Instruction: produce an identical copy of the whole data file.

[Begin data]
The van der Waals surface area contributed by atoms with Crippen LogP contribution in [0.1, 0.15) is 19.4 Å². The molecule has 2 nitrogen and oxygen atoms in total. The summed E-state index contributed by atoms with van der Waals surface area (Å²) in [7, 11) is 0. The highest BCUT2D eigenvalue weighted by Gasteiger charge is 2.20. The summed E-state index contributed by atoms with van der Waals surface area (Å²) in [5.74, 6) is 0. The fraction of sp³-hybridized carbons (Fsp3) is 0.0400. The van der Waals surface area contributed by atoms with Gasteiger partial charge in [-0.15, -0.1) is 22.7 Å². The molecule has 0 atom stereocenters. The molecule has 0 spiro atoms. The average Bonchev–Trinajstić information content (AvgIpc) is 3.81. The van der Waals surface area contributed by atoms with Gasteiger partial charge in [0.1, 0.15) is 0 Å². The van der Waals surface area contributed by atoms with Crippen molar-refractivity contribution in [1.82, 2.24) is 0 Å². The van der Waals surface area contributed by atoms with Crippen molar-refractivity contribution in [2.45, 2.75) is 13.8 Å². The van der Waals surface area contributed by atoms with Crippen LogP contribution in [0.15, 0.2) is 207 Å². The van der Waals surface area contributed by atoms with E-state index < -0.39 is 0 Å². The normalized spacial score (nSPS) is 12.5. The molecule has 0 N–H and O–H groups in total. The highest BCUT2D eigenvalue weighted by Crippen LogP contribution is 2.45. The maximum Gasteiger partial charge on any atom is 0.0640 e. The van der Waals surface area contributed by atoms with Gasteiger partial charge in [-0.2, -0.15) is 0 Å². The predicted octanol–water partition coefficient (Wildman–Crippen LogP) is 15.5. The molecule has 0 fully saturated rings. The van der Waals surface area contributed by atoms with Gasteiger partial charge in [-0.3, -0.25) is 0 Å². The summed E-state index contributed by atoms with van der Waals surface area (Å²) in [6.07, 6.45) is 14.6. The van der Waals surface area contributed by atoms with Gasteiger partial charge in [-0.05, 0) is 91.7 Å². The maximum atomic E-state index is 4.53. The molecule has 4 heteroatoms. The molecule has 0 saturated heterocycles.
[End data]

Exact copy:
The van der Waals surface area contributed by atoms with Crippen LogP contribution in [0.1, 0.15) is 19.4 Å². The molecule has 2 nitrogen and oxygen atoms in total. The summed E-state index contributed by atoms with van der Waals surface area (Å²) in [7, 11) is 0. The highest BCUT2D eigenvalue weighted by Gasteiger charge is 2.20. The summed E-state index contributed by atoms with van der Waals surface area (Å²) in [5.74, 6) is 0. The fraction of sp³-hybridized carbons (Fsp3) is 0.0400. The van der Waals surface area contributed by atoms with Gasteiger partial charge in [-0.15, -0.1) is 22.7 Å². The molecule has 0 atom stereocenters. The molecule has 0 spiro atoms. The average Bonchev–Trinajstić information content (AvgIpc) is 3.81. The van der Waals surface area contributed by atoms with Gasteiger partial charge in [0.1, 0.15) is 0 Å². The van der Waals surface area contributed by atoms with Crippen molar-refractivity contribution in [1.82, 2.24) is 0 Å². The van der Waals surface area contributed by atoms with Crippen molar-refractivity contribution in [2.45, 2.75) is 13.8 Å². The van der Waals surface area contributed by atoms with Crippen LogP contribution in [0.15, 0.2) is 207 Å². The van der Waals surface area contributed by atoms with E-state index < -0.39 is 0 Å². The normalized spacial score (nSPS) is 12.5. The molecule has 0 N–H and O–H groups in total. The highest BCUT2D eigenvalue weighted by Crippen LogP contribution is 2.45. The maximum Gasteiger partial charge on any atom is 0.0640 e. The van der Waals surface area contributed by atoms with Gasteiger partial charge in [-0.2, -0.15) is 0 Å². The predicted octanol–water partition coefficient (Wildman–Crippen LogP) is 15.5. The molecule has 0 fully saturated rings. The van der Waals surface area contributed by atoms with Gasteiger partial charge in [-0.3, -0.25) is 0 Å². The summed E-state index contributed by atoms with van der Waals surface area (Å²) in [6.07, 6.45) is 14.6. The van der Waals surface area contributed by atoms with Gasteiger partial charge in [-0.05, 0) is 91.7 Å². The maximum atomic E-state index is 4.53. The molecule has 4 heteroatoms. The molecule has 0 saturated heterocycles.